Then come, in vastly greater numbers, the wounded -- Jones' chapter two. A surgeon tells her that in Iraq the U.S. troops "had severe injuries, but the injuries were still on the body." In Afghanistan, troops step on mines and IEDs while walking, not driving. Some are literally blown to bits. Others can be picked up in recognizable pieces. Others survive. But many survive without one or two legs, one or two testicles, a penis, an arm, both arms -- or with a brain injury, or a ruined face, or all of the above. A doctor describes the emotion for a surgical team the first time they have to remove a penis and "watch it go into the surgical waste container."
"By early 2012," Jones writes, "3,000 [U.S.] soldiers had been killed by IEDs in Iraq and Afghanistan, and 31,394 wounded. Among the wounded were more than 1,800 soldiers with severe damage to their genitals." Doctors treat an injured soldier's limbs first, later their genitals, later still their brains.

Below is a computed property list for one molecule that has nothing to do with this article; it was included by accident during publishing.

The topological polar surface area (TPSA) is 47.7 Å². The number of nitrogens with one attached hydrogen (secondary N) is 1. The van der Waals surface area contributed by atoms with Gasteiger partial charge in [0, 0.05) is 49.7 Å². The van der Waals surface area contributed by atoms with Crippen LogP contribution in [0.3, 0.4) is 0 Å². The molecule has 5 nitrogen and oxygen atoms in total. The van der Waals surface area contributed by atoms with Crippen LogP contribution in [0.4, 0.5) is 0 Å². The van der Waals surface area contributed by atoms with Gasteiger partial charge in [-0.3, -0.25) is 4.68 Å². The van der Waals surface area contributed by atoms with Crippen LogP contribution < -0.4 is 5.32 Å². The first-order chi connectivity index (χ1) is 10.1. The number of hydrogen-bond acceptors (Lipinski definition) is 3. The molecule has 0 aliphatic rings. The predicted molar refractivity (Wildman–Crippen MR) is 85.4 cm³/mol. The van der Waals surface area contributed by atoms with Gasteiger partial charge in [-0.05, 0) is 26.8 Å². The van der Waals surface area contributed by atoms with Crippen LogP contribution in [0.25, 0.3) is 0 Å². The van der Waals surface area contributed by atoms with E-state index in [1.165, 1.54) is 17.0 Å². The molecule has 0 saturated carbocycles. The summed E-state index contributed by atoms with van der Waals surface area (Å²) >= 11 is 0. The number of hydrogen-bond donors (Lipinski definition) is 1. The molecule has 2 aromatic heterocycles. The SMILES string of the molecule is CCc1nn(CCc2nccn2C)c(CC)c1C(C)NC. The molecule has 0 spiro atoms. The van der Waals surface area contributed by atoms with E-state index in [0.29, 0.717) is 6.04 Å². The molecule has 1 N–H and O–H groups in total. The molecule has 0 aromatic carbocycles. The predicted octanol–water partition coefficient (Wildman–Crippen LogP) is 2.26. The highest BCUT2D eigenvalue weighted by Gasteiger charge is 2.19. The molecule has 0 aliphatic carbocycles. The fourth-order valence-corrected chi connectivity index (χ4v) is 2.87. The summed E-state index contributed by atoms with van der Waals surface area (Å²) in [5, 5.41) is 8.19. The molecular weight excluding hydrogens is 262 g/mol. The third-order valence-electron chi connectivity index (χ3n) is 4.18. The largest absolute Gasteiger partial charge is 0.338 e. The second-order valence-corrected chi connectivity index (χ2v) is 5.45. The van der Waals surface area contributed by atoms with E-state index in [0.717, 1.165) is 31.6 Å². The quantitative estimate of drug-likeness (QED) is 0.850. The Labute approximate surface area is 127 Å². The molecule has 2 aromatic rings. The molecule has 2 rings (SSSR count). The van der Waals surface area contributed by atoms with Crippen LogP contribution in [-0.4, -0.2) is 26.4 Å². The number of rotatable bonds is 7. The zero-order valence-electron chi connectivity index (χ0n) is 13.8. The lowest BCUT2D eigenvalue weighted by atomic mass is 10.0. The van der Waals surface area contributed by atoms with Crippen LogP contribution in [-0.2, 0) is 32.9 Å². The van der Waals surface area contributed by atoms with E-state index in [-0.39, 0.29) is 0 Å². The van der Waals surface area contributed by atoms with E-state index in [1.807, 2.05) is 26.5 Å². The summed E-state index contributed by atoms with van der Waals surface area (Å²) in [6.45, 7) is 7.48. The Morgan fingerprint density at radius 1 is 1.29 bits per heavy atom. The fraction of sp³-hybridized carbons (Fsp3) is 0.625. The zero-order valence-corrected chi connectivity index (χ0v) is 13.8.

Back in the states, two young parents and "two pretty adolescent girls," step up "to sit on the padded platforms in the center of the room. They move with the tentative sobriety of shock. Aides wheel in a gurney that bears a bundle in a flannel sheet. They gather the edges of the sheet and swing the package over the platform into the very heart of the family. Carefully they lower it and then begin to peel away the wrapping. There, revealed, restored to the family, is the son, their boy, not dead, but missing both arms, both legs, and some part -- it's impossible to tell how much -- of his lower torso. The director calls out a cheery greeting, 'Hi Bobby! How are you doing today?' Bobby tries to answer but makes no sound. He flops on the platform, an emaciated head, eyes full of fear, his chest all bones under a damp grey ARMY tee shirt. . . . "
Be all that you can be.